They’re not politicians, so they shouldn’t act like them.
OF ALL the ways in which America is exceptional, its practice of electing judges is one of the least obvious and most striking. The spectacle of someone who has the power to hand out death sentences making stump speeches, seeking endorsements and raising funds has long seemed odd to outsiders. Alexis de Tocqueville, whose travels around the country coincided with the spread of judicial elections, predicted that “these innovations will, sooner or later, have disastrous results.” It is a view shared by many of the judges running for office around the country.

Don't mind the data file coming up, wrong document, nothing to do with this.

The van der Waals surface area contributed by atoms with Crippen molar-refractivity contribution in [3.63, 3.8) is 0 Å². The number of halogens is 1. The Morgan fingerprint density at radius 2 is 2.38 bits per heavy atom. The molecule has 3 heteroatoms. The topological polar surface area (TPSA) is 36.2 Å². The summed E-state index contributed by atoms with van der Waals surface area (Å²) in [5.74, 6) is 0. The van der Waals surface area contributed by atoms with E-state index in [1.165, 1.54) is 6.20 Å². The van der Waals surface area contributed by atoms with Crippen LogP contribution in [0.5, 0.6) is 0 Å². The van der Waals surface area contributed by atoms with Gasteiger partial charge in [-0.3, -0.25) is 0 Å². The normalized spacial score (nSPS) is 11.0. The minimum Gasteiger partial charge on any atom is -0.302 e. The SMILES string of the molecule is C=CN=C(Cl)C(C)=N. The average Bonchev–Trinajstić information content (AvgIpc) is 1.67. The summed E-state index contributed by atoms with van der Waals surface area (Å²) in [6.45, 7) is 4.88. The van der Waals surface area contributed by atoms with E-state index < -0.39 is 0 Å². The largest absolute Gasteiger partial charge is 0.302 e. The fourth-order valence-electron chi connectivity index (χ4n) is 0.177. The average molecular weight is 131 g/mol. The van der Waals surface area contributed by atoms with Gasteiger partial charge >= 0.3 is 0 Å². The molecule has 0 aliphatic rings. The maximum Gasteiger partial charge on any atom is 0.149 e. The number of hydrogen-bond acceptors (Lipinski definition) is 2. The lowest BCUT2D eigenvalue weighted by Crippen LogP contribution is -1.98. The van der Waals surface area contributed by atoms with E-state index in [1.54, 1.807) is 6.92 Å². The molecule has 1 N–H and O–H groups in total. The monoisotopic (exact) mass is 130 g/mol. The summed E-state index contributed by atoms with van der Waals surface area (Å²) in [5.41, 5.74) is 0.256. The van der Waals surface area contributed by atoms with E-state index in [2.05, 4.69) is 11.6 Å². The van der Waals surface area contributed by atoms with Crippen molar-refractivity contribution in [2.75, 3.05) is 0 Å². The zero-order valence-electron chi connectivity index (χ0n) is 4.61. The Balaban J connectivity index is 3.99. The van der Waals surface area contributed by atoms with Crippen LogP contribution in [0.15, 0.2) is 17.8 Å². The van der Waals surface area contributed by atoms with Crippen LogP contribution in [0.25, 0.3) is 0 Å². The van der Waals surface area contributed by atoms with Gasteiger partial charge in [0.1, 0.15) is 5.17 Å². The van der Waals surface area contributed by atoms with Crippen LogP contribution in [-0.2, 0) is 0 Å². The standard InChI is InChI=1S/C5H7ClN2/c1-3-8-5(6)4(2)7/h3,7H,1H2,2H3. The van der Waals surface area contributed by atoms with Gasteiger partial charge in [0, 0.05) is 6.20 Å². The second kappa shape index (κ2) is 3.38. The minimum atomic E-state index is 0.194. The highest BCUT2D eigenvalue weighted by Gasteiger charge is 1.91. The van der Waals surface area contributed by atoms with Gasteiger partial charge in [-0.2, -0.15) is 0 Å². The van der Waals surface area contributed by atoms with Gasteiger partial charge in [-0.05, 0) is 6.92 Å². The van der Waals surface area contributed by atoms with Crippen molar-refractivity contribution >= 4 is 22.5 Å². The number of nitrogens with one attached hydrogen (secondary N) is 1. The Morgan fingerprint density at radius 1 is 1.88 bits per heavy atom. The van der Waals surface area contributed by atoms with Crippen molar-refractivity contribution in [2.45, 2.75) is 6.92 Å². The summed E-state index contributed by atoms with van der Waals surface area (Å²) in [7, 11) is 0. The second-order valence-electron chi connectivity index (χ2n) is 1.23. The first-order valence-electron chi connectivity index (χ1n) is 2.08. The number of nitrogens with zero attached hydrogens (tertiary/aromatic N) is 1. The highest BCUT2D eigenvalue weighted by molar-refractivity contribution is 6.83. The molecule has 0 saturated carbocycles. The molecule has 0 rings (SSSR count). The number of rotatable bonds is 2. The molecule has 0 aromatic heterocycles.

Judicial elections are becoming a lot like any other. Tennessee’s recent race was a good example. A few days before the poll Gary Wade, the chief justice on the state’s Supreme Court, sat in his office, a room enlivened by a bearskin rug on the floor, complete with paws and snarling mouth. Mr Wade had faced the voters five times before, but this election was the first time he had to do any actual campaigning. Tennessee’s race became unexpectedly political: the three judges up for retention were hit with adverts denouncing them as Obamacare-loving liberals, though their court has never ruled on the subject. The judges responded by raising over $1m to buy adverts of their own.